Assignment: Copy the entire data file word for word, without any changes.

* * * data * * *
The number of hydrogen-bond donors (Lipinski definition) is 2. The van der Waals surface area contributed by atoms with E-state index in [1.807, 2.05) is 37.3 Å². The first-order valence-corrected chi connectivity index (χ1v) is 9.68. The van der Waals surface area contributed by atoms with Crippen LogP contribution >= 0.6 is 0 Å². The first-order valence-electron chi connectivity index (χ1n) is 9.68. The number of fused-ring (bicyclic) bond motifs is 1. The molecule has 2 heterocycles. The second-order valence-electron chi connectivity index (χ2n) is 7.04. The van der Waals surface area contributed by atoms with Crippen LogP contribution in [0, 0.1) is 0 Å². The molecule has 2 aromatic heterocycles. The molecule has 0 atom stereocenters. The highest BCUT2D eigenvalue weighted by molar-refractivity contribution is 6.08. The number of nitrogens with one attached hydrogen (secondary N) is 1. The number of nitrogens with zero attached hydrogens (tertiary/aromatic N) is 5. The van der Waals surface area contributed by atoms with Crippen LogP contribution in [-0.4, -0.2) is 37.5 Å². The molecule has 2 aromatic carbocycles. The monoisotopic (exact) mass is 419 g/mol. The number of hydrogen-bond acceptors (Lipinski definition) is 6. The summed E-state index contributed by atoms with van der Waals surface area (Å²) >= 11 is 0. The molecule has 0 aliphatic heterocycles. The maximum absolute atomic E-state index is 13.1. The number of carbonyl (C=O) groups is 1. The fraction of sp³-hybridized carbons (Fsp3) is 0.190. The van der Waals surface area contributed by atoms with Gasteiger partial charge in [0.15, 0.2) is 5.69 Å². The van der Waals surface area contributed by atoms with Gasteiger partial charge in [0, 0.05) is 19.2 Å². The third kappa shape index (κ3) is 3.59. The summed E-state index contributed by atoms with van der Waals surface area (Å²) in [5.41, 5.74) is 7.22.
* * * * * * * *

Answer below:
The number of hydrogen-bond donors (Lipinski definition) is 2. The van der Waals surface area contributed by atoms with E-state index in [1.807, 2.05) is 37.3 Å². The first-order valence-corrected chi connectivity index (χ1v) is 9.68. The van der Waals surface area contributed by atoms with Crippen LogP contribution >= 0.6 is 0 Å². The first-order valence-electron chi connectivity index (χ1n) is 9.68. The number of fused-ring (bicyclic) bond motifs is 1. The molecule has 2 heterocycles. The second-order valence-electron chi connectivity index (χ2n) is 7.04. The van der Waals surface area contributed by atoms with Crippen LogP contribution in [0, 0.1) is 0 Å². The molecule has 2 aromatic heterocycles. The molecule has 0 atom stereocenters. The highest BCUT2D eigenvalue weighted by molar-refractivity contribution is 6.08. The number of nitrogens with one attached hydrogen (secondary N) is 1. The number of nitrogens with zero attached hydrogens (tertiary/aromatic N) is 5. The van der Waals surface area contributed by atoms with Crippen LogP contribution in [-0.4, -0.2) is 37.5 Å². The molecule has 2 aromatic carbocycles. The monoisotopic (exact) mass is 419 g/mol. The number of hydrogen-bond acceptors (Lipinski definition) is 6. The summed E-state index contributed by atoms with van der Waals surface area (Å²) >= 11 is 0. The molecule has 0 aliphatic heterocycles. The maximum absolute atomic E-state index is 13.1. The number of carbonyl (C=O) groups is 1. The fraction of sp³-hybridized carbons (Fsp3) is 0.190. The van der Waals surface area contributed by atoms with Gasteiger partial charge in [0.15, 0.2) is 5.69 Å². The van der Waals surface area contributed by atoms with Gasteiger partial charge in [0, 0.05) is 19.2 Å². The third kappa shape index (κ3) is 3.59. The summed E-state index contributed by atoms with van der Waals surface area (Å²) in [5.41, 5.74) is 7.22.